The United States of America is the world's third largest country in size and nearly the third largest in terms of population.
You can find and easy version of the text here: Introduction to the USA – Text in Brief
- Have you ever been to the United States? Where and when? Share your stories with a partner.
- Where would you like to visit? In which part of the country? Which state(s)?
- Can you take a guess at approximately how many people live there?
- As the country is extremely vast, can you name some similarities and differences that you would find if traveling from one end to the other?
- First test your geography skills here: Can You Place and Name the US States?
Colonies to States
The birth of the US goes back to 1776, when 13 British colonies were established on the Atlantic coast. Today it is a federation that consists of fifty states, 48 of them on the mainland. The two last states to be included in 1959 were Alaska and Hawaii, both physically separate from the other states. In addition to the fifty states, the US also consists of Washington DC (District of Colombia), the free Commonwealth of Puerto Rico, the Virgin Islands and some Pacific Islands, like Guam.
The nation is huge, with enormous distances; it is the third largest country by size in the world (after Russia and Canada) and 30 times the size of Norway. If you were to drive a car the 4,500 km from the eastern to the western coast, it would take you five to six days. A coast-to-coast trip by train takes you three days. From Canada to Mexico it is 2,500 km. In comparison, the distance from Oslo to Paris is 1,600 km.
The landscape, climate and topography can vary even within a short distance. In California, for instance, it does not take long to travel from sun and sea to mountains and snow or to the desert.
The USA has approximately 304 million inhabitants, making its population the world’s third largest (after China and India). The US is also much more sparsely populated than Western Europe. Each American – in theory – has more space than people in Western Europe.
We can divide the nation into the following four main regions: the Northeast, the Midwest, the South and the West. There are great differences in size and population between the regions.
Although Americans tend to relocate a lot, each region has its own distinct characteristics, especially when it comes to race and cultural background. We also see that people within a region share common values. They share concerns over economic questions, and they identify with the history and traditions of their region. Food is one example of such traditions. Local dishes may vary a lot, from the seafood dishes of coastal states like California, or the Creole dishes of New Orleans, to the piles of steaks devoured by meat-loving Texans.
Dialects also vary greatly. It is not difficult to recognize the difference between a man from the Northeast, for example a city like Boston, and an American from the Midwestern State of Kansas. In addition, the styles of speaking may be different. Farmers of New England are known for their short, concise sentences, and for being men and women of few words, while others, for example people from the South, often talk in a very slow manner.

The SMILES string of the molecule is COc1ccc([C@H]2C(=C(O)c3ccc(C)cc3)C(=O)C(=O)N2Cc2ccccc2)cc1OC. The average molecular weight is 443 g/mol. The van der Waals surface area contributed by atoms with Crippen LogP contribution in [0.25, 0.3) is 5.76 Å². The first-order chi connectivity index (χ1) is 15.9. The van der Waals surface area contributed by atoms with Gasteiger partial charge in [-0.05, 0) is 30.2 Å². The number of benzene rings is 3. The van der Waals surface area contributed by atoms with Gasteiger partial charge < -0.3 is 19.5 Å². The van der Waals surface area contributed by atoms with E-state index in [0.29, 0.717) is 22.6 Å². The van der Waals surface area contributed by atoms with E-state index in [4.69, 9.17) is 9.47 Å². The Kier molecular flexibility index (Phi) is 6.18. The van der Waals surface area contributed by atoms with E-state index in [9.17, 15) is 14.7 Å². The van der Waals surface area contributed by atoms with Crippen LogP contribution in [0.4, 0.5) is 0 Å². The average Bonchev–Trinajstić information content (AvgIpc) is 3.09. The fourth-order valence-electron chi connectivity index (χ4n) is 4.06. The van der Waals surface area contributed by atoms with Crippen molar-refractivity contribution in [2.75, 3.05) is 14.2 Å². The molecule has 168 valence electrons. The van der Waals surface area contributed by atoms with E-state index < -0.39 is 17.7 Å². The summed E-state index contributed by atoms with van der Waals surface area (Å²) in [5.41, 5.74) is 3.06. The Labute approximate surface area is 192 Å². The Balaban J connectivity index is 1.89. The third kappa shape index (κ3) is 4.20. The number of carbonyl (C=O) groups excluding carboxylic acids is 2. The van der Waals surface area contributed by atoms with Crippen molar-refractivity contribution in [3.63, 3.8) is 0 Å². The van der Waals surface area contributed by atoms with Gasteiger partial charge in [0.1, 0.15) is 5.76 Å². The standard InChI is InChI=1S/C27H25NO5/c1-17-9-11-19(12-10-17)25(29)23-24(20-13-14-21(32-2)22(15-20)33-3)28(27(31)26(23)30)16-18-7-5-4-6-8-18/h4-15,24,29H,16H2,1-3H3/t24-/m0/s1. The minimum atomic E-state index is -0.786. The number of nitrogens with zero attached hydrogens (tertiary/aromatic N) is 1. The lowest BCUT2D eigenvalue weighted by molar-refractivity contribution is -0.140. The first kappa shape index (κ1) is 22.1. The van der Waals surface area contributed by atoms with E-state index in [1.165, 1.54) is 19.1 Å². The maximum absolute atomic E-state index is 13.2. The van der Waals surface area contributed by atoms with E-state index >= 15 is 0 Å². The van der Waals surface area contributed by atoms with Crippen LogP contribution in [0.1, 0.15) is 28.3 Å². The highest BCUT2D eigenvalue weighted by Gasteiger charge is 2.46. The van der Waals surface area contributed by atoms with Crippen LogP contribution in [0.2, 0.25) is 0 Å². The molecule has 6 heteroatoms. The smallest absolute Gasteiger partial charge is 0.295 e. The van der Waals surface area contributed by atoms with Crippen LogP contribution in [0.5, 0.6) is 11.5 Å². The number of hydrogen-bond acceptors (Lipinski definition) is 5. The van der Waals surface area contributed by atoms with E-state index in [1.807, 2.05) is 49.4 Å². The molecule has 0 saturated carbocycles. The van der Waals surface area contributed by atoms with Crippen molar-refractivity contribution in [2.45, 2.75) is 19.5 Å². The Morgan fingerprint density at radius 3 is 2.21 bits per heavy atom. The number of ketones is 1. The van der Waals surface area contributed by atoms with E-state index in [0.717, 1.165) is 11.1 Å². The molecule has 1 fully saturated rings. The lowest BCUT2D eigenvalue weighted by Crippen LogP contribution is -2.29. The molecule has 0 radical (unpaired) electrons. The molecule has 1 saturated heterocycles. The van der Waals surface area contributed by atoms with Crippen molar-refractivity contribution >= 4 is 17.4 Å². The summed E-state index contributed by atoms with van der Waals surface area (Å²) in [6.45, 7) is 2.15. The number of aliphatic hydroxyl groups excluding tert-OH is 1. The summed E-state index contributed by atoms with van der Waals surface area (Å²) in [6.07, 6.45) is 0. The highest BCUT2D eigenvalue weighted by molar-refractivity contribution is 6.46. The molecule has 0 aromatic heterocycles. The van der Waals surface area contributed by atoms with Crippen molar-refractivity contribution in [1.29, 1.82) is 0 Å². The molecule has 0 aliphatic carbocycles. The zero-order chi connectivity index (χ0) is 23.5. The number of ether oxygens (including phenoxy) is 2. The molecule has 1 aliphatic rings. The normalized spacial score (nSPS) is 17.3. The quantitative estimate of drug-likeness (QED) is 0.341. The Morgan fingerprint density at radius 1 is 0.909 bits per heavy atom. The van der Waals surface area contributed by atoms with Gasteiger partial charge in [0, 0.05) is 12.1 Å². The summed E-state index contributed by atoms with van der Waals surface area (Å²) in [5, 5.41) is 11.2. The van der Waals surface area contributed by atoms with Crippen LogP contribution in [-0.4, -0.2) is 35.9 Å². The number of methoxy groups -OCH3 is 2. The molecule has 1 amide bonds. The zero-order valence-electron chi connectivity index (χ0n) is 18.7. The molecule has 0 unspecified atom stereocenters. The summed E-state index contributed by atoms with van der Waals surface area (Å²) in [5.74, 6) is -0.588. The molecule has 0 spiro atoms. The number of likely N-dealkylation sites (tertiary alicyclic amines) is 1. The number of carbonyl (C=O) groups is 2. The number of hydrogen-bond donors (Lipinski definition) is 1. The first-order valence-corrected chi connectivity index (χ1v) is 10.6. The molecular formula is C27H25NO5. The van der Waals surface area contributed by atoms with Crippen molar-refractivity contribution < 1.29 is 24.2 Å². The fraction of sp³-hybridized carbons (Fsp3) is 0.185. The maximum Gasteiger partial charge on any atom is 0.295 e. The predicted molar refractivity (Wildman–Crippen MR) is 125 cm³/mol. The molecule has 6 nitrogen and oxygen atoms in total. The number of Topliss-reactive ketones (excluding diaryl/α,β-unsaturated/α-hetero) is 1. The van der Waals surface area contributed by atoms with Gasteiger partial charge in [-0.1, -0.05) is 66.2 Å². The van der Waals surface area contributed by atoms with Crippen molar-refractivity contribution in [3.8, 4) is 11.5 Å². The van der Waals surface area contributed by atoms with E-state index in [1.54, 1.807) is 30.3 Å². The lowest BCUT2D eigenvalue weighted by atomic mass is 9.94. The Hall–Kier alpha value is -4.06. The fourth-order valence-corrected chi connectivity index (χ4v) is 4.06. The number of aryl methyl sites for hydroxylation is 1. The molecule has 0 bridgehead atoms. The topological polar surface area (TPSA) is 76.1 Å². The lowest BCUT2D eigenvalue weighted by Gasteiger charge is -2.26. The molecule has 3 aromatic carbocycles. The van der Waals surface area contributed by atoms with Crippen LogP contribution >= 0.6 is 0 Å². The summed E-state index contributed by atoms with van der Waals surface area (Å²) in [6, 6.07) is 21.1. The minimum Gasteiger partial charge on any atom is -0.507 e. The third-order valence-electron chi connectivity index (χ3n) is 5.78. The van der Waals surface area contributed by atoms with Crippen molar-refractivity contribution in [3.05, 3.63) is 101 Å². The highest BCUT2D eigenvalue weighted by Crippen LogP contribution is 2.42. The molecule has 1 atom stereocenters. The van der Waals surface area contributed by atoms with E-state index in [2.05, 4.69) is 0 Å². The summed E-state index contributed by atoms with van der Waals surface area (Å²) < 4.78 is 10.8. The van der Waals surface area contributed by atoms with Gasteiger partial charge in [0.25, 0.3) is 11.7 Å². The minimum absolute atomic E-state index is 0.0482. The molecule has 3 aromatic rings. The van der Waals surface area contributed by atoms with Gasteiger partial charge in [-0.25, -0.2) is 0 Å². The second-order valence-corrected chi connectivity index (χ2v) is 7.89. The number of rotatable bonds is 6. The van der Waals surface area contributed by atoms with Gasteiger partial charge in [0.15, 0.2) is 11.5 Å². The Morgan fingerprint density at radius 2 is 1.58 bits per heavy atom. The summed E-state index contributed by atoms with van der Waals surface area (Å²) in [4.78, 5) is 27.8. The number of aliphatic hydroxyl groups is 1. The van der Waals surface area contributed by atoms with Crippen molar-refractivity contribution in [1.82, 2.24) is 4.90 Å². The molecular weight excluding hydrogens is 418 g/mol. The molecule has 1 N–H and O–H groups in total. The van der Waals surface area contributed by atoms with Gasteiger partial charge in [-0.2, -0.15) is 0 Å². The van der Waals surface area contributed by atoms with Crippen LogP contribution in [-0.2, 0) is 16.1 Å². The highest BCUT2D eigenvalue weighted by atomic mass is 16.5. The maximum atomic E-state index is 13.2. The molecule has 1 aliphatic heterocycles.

Considering the size of the USA, it is easy to understand that people from the Northeast feel closer to Europe than for example Texans might, both as far as news coverage and other forms of culture are concerned. Texans, on their part, have Mexico and other Latin American states as their closest neighbors, and are therefore more heavily influenced by Mexico and Mexican culture.
Tasks and Activities
True or False?
1. How many British colonies were there in 1776?
2. How many states are there in the US?
3. What were the last two states to be added to the federation?
4. What is the difference between Washington DC and Washington?
5. How many times larger is the USA than Norway?
6. Approximately how many inhabitants are there in the USA?
7. What are the four main geographical regions called?
8. Give examples of how these regions are different.
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The birth of the US goes back to 1776, when the first 13 colonies were established on the Atlantic coast. Today it is a federation of fifty states. In addition it includes: Washington DC (District of Colombia), the free Commonwealth of Puerto Rico, the Virgin Islands and some Pacific Islands. It is the third largest country in the world, both in size and number of inhabitants. The nation is divided into four regions which vary in size, population, race, dialects and cultural background.
- Core content is a subject that is on the curriculum
US - Dialects and AccentsCore content is a subject that is on the curriculum
The MidwestCore content is a subject that is on the curriculum
The NortheastCore content is a subject that is on the curriculum
The SouthCore content is a subject that is on the curriculum
The WestCore content is a subject that is on the curriculum
CaliforniaCore content is a subject that is on the curriculum
Easy text - Introduction to the USAAdditional content is a subject that is not on the curriculumAdditional content is a subject that is not on the curriculum
Easy text - Major Cities in the USAAdditional content is a subject that is not on the curriculumAdditional content is a subject that is not on the curriculum